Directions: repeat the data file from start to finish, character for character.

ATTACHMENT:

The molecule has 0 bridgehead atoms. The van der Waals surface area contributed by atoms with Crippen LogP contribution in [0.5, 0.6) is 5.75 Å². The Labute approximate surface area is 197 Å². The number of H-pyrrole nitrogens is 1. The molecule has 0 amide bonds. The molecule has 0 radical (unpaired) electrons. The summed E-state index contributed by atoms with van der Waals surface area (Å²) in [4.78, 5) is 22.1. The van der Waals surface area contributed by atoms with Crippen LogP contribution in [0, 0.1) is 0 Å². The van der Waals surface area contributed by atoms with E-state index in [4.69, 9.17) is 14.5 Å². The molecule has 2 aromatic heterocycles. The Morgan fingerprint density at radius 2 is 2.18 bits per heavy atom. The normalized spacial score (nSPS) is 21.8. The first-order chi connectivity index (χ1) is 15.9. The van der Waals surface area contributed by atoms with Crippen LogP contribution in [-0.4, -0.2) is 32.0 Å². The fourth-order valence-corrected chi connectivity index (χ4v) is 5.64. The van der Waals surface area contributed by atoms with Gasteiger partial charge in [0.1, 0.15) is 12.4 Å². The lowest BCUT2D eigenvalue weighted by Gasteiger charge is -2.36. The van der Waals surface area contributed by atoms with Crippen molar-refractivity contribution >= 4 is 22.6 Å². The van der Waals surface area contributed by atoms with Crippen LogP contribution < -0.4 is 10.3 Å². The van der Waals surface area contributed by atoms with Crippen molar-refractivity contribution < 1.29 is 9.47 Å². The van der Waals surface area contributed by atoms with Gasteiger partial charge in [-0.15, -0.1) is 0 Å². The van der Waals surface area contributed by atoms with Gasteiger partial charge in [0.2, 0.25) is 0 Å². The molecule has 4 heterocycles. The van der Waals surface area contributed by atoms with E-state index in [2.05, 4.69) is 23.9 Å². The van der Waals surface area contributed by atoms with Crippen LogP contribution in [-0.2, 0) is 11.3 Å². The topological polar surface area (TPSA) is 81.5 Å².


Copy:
The molecule has 0 bridgehead atoms. The van der Waals surface area contributed by atoms with Crippen LogP contribution in [0.5, 0.6) is 5.75 Å². The Labute approximate surface area is 197 Å². The number of H-pyrrole nitrogens is 1. The molecule has 0 amide bonds. The molecule has 0 radical (unpaired) electrons. The summed E-state index contributed by atoms with van der Waals surface area (Å²) in [4.78, 5) is 22.1. The van der Waals surface area contributed by atoms with Crippen LogP contribution in [0, 0.1) is 0 Å². The van der Waals surface area contributed by atoms with E-state index in [4.69, 9.17) is 14.5 Å². The molecule has 2 aromatic heterocycles. The Morgan fingerprint density at radius 2 is 2.18 bits per heavy atom. The normalized spacial score (nSPS) is 21.8. The first-order chi connectivity index (χ1) is 15.9. The van der Waals surface area contributed by atoms with Crippen LogP contribution in [-0.4, -0.2) is 32.0 Å². The fourth-order valence-corrected chi connectivity index (χ4v) is 5.64. The van der Waals surface area contributed by atoms with Gasteiger partial charge in [0.1, 0.15) is 12.4 Å². The lowest BCUT2D eigenvalue weighted by Gasteiger charge is -2.36. The van der Waals surface area contributed by atoms with Crippen molar-refractivity contribution >= 4 is 22.6 Å². The van der Waals surface area contributed by atoms with Crippen LogP contribution < -0.4 is 10.3 Å². The van der Waals surface area contributed by atoms with Crippen molar-refractivity contribution < 1.29 is 9.47 Å². The van der Waals surface area contributed by atoms with Gasteiger partial charge in [-0.15, -0.1) is 0 Å². The van der Waals surface area contributed by atoms with Gasteiger partial charge in [0.2, 0.25) is 0 Å². The molecule has 4 heterocycles. The van der Waals surface area contributed by atoms with E-state index in [2.05, 4.69) is 23.9 Å². The van der Waals surface area contributed by atoms with Crippen LogP contribution in [-0.2, 0) is 11.3 Å². The topological polar surface area (TPSA) is 81.5 Å².